To eliminate noise and reduce the workload on developers, these scans should be triaged by your product security experts, or “champions,” who can closely work with the developers to resolve vulnerabilities. However, not all organizations are adequately staffed with security analysts that have secure code review skills making partnering with a secure code review vendor a viable option.
- Suspicion of malicious intent:
This is a more reactive strategy for secure code review. When you’re suspicious of malicious activity in your organization, or have detected a potential breach, do an on-demand code review scan to validate your suspicions and identify the breach at its core.
Remember that code review activities should be aligned with your organizations goals and provide value. For example, in case of malicious threat vectors, review should be focused on identifying points of interest (POI) in code that can combine to produce malicious constructs. Analyze the interaction between various POIs, looking for mutation, obfuscation, and inversion of control used to conceal malicious activity.
The Secure Code Review Process
There are many variables that can impact the secure code review process. As mentioned at the beginning of this article, the depth and breadth of a secure code review can vary greatly. To get the most out of your testing, here are four areas that can make the biggest difference:
- Define the Scope
The scope of each secure code review will vary based upon a multitude of factors, including the threat factors involved, the coding languages, number of lines of code, and the criticality of the application. Is it a “crown jewel” application? If so, it will be important to increase the frequency of your code review cycles and put emphasis on the remediation of vulnerabilities.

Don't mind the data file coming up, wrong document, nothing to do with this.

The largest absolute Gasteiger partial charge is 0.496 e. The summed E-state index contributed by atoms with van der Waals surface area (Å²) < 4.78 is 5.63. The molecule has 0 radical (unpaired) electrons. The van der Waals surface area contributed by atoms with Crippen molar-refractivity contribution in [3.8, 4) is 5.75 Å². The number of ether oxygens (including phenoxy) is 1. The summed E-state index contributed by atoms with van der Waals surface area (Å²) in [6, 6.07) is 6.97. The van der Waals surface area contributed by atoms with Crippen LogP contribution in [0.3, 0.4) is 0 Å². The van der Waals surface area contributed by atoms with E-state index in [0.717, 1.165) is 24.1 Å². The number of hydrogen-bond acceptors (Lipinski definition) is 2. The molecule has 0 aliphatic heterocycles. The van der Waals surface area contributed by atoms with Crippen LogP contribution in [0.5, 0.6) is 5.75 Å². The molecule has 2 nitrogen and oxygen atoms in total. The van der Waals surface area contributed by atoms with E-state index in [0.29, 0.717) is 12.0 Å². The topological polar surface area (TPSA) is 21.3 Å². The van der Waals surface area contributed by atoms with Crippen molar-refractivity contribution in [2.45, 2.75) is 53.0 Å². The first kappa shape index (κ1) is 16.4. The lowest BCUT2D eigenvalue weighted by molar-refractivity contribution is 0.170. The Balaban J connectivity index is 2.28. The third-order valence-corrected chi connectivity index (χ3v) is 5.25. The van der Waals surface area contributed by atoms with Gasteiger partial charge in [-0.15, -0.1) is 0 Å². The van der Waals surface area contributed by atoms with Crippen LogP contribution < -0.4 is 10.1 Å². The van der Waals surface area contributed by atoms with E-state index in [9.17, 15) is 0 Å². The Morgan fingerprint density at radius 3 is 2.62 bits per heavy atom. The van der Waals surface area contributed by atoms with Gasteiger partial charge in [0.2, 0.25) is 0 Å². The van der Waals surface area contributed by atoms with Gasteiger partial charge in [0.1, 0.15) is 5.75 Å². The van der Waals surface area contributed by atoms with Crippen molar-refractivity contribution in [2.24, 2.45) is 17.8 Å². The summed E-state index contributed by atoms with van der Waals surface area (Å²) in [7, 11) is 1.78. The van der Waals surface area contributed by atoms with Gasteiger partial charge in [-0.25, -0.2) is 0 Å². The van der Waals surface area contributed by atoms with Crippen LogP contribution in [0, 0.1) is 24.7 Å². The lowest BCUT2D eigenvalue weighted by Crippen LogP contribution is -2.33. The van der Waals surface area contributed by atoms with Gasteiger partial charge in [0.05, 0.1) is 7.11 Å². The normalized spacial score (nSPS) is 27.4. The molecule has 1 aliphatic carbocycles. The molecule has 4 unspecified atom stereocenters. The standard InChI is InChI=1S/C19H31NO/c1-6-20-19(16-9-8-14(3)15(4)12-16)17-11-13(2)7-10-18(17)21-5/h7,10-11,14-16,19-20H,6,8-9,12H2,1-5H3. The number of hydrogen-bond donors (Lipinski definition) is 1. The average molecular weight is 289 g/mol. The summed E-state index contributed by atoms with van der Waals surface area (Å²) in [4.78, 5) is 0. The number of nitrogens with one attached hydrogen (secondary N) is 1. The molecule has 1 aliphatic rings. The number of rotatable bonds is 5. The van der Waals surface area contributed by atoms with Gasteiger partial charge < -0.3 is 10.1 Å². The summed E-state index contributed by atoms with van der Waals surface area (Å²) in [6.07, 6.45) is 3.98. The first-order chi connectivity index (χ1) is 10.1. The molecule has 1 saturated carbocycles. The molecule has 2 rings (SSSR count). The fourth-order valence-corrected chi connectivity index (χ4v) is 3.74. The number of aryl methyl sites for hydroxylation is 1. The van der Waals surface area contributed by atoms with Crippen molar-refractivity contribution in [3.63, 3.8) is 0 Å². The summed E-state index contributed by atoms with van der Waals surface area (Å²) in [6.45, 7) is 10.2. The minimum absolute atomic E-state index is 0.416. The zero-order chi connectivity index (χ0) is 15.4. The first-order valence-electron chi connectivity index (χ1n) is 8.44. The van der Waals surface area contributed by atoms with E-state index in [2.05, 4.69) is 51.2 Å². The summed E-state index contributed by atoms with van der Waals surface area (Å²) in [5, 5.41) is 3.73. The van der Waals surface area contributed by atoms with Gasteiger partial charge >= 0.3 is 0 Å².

- Custom Checklists
Predefined, custom checklists based on the threat model of your product are essential for secure code review success. Generic checklists aren’t very helpful, considering application security is not one-size-fits-all. Custom checklists for each software application can be extremely time-consuming. To help, use frameworks such as the OWASP Application Security Verification Standard as a starting point. Lastly, and perhaps most importantly, ensure your checklists are consistently maintained and updated.
- Automated Scanning
Automated vulnerability scanning enables manual testers to spend more time finding business-critical vulnerabilities in the code. All automated scanning tools are not created equally – some are better than others and some meet unique needs. Are your tools meeting your requirements? Are you being strategic with your automated scanning? Audit and recognize whether there are existing gaps in your tooling and have a plan to evolve and enhance your technologies. Look for these three qualities in your automated scanning tools: the ability to be customized, integrate into the CI/CD pipeline, and reduce noise/false positives.